Clean water is essential for your bird so boil or filter water or bring bottled water. Bring deep food cups attached to the cage. Your bird will need one food cup for pellets and seeds and one for fresh vegetables. Fresh fruit will keep her hydrated during the trip. A seed guard will prevent seeds from cascading onto your car seats and floors. Try to continue his regular feeding schedule to keep the routine (but note that they won’t eat while the car is moving).
Bring paper towels or cage wipes, cloths, bird-safe disinfectant, sandpaper, and a scrub brush/old toothbrush to keep the cage spic and span. Check that your bird is eating well and that her droppings look healthy. Prepare a first aid kit, and find a local Avian vet near your destination. You can consult the list compiled by The Association of Avian Veterinarians.
The best way to prepare your bird for travel is by familiarizing her with the travel cage by taking short rides. Stick to your bird’s normal play, feeding, rest, and hygiene schedule. Supplement her diet with stress-formula vitamins and minerals. A pre-journey bath is a good idea. Clip wings, nails, and beak if necessary. Train her to drink from a water bottle.
Birds need travel breaks like we do. Every few hours you should stop, feed, give him water, and play with him. If he seems motion sick you can give him the herbal or prescription remedy. A light snack before the trip and on breaks is best. The covered cage will allow her to sleep and not be overwhelmed by visual stimulus. Once you’ve reached your destination you can set up the cage and play gym away from windows in a quiet area. Give her a little attention and let her nap in case she didn’t get enough beauty rest during the drive.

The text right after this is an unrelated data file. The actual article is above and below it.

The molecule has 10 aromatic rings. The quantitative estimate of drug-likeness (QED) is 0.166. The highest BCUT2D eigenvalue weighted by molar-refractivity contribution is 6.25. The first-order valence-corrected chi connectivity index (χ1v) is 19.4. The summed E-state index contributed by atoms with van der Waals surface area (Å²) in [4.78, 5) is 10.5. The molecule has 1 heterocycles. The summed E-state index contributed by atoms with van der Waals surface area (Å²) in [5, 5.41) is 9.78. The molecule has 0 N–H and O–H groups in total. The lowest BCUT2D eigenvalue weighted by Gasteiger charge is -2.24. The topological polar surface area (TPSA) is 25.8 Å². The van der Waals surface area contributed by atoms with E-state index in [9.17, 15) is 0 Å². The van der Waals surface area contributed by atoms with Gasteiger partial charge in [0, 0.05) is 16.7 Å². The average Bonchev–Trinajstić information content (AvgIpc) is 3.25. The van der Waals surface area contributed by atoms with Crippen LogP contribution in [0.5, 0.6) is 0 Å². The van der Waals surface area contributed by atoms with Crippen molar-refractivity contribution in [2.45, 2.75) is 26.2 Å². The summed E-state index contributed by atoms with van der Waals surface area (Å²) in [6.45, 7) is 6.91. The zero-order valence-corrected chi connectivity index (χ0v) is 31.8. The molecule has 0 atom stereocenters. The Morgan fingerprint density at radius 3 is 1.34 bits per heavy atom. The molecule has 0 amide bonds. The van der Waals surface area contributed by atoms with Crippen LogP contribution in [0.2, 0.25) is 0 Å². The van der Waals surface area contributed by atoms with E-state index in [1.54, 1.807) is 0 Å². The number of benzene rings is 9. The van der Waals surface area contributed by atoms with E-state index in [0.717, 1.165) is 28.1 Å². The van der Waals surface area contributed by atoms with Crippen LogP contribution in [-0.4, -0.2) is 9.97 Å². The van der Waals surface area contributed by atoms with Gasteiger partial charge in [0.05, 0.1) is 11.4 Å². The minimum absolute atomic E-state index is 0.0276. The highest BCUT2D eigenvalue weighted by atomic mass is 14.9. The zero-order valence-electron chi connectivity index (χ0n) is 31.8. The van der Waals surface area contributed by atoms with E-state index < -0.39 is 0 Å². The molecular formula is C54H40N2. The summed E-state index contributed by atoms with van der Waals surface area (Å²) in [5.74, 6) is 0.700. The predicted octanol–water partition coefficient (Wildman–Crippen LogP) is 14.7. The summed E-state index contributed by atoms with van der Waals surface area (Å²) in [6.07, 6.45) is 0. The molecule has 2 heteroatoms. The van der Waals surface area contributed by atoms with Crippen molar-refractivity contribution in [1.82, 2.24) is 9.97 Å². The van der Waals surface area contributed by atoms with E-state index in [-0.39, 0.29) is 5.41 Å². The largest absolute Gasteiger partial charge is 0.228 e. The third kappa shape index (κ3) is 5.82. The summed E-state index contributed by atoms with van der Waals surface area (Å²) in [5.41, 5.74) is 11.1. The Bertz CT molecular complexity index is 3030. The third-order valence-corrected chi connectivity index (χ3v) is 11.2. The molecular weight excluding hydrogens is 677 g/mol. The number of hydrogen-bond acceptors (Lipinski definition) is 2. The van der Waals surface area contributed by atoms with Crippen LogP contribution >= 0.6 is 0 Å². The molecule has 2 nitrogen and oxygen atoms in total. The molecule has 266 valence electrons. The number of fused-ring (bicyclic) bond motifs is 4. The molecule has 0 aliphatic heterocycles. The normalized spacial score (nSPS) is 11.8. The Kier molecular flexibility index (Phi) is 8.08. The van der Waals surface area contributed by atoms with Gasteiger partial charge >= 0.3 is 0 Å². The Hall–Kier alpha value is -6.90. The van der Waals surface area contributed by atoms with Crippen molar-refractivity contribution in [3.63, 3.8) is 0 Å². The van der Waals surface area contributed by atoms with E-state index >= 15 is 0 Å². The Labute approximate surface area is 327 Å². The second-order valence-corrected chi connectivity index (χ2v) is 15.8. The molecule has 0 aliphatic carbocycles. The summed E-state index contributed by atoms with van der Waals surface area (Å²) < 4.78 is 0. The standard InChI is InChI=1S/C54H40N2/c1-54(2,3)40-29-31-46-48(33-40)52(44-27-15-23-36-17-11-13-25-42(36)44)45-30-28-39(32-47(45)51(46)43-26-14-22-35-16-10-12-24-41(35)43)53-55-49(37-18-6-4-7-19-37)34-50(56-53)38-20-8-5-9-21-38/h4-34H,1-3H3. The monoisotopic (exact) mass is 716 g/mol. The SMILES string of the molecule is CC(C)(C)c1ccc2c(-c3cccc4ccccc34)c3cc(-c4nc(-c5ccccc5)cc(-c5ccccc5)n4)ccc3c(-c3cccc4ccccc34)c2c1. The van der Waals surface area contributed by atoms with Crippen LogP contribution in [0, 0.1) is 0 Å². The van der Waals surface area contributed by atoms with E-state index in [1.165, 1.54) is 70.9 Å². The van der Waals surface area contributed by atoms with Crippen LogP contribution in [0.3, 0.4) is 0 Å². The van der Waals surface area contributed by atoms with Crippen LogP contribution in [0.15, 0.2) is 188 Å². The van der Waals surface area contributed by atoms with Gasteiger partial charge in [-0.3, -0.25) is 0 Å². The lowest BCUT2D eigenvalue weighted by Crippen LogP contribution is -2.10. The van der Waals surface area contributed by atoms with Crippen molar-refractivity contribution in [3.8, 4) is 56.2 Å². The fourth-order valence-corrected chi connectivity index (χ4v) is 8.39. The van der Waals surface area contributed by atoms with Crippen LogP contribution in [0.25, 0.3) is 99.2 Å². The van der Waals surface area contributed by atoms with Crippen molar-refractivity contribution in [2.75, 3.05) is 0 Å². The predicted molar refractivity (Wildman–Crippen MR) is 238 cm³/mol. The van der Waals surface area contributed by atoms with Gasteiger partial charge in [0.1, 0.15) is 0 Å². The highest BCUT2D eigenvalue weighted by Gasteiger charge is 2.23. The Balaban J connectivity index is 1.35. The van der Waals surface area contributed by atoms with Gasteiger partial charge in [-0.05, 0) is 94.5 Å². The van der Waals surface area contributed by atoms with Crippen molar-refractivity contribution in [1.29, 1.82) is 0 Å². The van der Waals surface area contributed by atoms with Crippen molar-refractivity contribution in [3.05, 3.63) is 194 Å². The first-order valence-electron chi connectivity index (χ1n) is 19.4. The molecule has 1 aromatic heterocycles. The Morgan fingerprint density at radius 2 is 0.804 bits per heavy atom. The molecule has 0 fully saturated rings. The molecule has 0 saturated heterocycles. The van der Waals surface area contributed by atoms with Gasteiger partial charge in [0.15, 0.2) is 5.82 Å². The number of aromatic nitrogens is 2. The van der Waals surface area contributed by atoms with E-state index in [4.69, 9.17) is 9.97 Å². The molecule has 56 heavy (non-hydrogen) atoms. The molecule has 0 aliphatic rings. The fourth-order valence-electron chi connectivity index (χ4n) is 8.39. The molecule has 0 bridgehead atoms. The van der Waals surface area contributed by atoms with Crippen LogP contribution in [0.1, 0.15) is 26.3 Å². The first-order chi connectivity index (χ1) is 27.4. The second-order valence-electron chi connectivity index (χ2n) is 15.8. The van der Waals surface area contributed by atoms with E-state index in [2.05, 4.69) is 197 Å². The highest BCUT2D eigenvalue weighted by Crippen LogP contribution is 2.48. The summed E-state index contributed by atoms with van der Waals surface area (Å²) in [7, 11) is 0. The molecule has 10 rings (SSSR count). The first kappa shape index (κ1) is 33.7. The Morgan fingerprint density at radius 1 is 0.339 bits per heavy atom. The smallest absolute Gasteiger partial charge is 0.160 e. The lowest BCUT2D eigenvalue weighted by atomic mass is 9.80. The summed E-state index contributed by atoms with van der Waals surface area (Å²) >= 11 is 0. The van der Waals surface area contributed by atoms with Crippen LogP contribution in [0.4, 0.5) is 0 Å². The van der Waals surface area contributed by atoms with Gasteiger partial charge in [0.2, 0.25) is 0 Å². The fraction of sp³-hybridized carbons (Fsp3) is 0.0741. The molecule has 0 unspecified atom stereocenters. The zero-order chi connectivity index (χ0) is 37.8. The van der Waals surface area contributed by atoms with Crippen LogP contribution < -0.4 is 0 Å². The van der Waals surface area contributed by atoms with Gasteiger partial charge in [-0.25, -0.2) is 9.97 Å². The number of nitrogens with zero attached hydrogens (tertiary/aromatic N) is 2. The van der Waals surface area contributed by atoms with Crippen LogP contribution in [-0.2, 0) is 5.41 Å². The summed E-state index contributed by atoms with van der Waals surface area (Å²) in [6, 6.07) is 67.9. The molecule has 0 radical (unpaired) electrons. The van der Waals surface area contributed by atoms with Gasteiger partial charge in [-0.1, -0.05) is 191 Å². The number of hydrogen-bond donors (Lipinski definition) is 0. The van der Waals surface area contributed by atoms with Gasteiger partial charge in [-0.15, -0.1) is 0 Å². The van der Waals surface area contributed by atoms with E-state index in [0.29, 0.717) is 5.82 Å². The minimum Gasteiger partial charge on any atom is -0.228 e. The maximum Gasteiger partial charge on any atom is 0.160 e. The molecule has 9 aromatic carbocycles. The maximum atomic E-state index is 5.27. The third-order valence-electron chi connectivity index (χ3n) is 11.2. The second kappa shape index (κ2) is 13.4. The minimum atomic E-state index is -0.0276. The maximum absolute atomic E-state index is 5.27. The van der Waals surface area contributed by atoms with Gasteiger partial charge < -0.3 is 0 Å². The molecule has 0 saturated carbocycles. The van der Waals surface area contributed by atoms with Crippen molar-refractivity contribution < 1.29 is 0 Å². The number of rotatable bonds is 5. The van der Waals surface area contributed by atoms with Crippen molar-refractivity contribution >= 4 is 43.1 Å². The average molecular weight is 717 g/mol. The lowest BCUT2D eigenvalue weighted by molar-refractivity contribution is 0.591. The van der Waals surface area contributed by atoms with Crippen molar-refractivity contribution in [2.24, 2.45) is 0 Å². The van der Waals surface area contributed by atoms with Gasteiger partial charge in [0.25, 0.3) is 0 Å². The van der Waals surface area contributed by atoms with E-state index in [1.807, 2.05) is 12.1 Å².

Flying the Pet Friendly Skies
Airlines have different policies about traveling with pets. Some only allow them in the cargo area. Others charge a fee to have your pet in the cabin with you. There are rules about how big a carrier you need to use.
Dogs and Cats:
You will be required to keep the carrier beneath your seat, so a soft carrier is ideal in the cabin. Bring a hard carrier if your canine will be in cargo. As with car travel, acclimate your pet to his crate. Arrive early, feed a while before, don’t tranquilize your pet, and once you arrive at your destination you can walk around so your pet is familiar with the area.
Mark the cage “Live Animal” and make sure it has your identification and the correct destination stickers. Book a direct flight, and don’t line the cage (because of security inspections). Small birds can be kept under seat with a blanket covering the cage (except in the front row); you can purchase a seat for your large bird.
Again, each airline has it’s own policy. Pet needs should be discussed when you book your ticket. There may be a fee. Some airlines charge $85. You can ship your fish if you feel that is too expensive (as many fish owners do). The U.S. Postal Service, UPS, and FedEx ship thousands of fish everyday. Supplies you’ll need are aquarium bags, a heat pack in winter, an insulated shipping box, newspaper, and bubble wrap. Label the box “Live Fish.”
Feed your fish a couple of days before and ship him overnight. Place your fish in a tied bag of conditioned water and as much air as you can. Put the bag in another tied fish bag. Put the fish in the box and pack it tightly with newspapers so it won’t move. Place the bubble wrap on top and the heat bag above it. The bubble wrap serves to prevent the fish from being overheated. Then stick your “Live Fish” label on.
Train travel is similar to flying your pet. Amtrak allows cats and dogs aboard, one per passenger. Inquire about the rules when you buy your tickets.
Every animal is different, so no matter what the species or what travel method you use be sure to check with your vet before traveling with pets.